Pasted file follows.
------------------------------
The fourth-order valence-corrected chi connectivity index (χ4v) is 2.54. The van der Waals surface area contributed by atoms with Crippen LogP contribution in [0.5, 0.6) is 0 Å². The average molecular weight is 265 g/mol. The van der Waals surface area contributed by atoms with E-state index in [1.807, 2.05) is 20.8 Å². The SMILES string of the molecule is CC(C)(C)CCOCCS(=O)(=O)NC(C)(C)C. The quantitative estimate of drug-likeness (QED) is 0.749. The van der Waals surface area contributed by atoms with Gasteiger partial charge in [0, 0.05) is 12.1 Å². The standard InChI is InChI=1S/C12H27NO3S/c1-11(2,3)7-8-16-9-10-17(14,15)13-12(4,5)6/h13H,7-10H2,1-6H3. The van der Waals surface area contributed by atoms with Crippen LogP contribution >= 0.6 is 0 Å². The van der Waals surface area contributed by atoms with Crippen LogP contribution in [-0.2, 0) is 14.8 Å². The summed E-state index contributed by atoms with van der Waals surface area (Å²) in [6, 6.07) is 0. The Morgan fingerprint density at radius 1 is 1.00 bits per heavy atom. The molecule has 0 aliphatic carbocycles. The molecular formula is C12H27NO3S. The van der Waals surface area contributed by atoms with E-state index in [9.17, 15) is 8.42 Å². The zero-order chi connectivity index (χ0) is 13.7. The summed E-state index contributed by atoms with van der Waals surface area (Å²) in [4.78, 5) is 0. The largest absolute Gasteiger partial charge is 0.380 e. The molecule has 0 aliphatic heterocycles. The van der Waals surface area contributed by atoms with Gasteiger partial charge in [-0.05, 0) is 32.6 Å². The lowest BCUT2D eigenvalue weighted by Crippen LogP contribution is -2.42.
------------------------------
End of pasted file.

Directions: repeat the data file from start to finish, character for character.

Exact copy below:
The fourth-order valence-corrected chi connectivity index (χ4v) is 2.54. The van der Waals surface area contributed by atoms with Crippen LogP contribution in [0.5, 0.6) is 0 Å². The average molecular weight is 265 g/mol. The van der Waals surface area contributed by atoms with E-state index in [1.807, 2.05) is 20.8 Å². The SMILES string of the molecule is CC(C)(C)CCOCCS(=O)(=O)NC(C)(C)C. The quantitative estimate of drug-likeness (QED) is 0.749. The van der Waals surface area contributed by atoms with Gasteiger partial charge in [0, 0.05) is 12.1 Å². The standard InChI is InChI=1S/C12H27NO3S/c1-11(2,3)7-8-16-9-10-17(14,15)13-12(4,5)6/h13H,7-10H2,1-6H3. The van der Waals surface area contributed by atoms with Crippen LogP contribution >= 0.6 is 0 Å². The van der Waals surface area contributed by atoms with Crippen LogP contribution in [-0.2, 0) is 14.8 Å². The summed E-state index contributed by atoms with van der Waals surface area (Å²) in [6, 6.07) is 0. The Morgan fingerprint density at radius 1 is 1.00 bits per heavy atom. The molecule has 0 aliphatic carbocycles. The molecular formula is C12H27NO3S. The van der Waals surface area contributed by atoms with E-state index in [9.17, 15) is 8.42 Å². The zero-order chi connectivity index (χ0) is 13.7. The summed E-state index contributed by atoms with van der Waals surface area (Å²) in [4.78, 5) is 0. The largest absolute Gasteiger partial charge is 0.380 e. The molecule has 0 aliphatic heterocycles. The van der Waals surface area contributed by atoms with Gasteiger partial charge in [-0.05, 0) is 32.6 Å². The lowest BCUT2D eigenvalue weighted by Crippen LogP contribution is -2.42.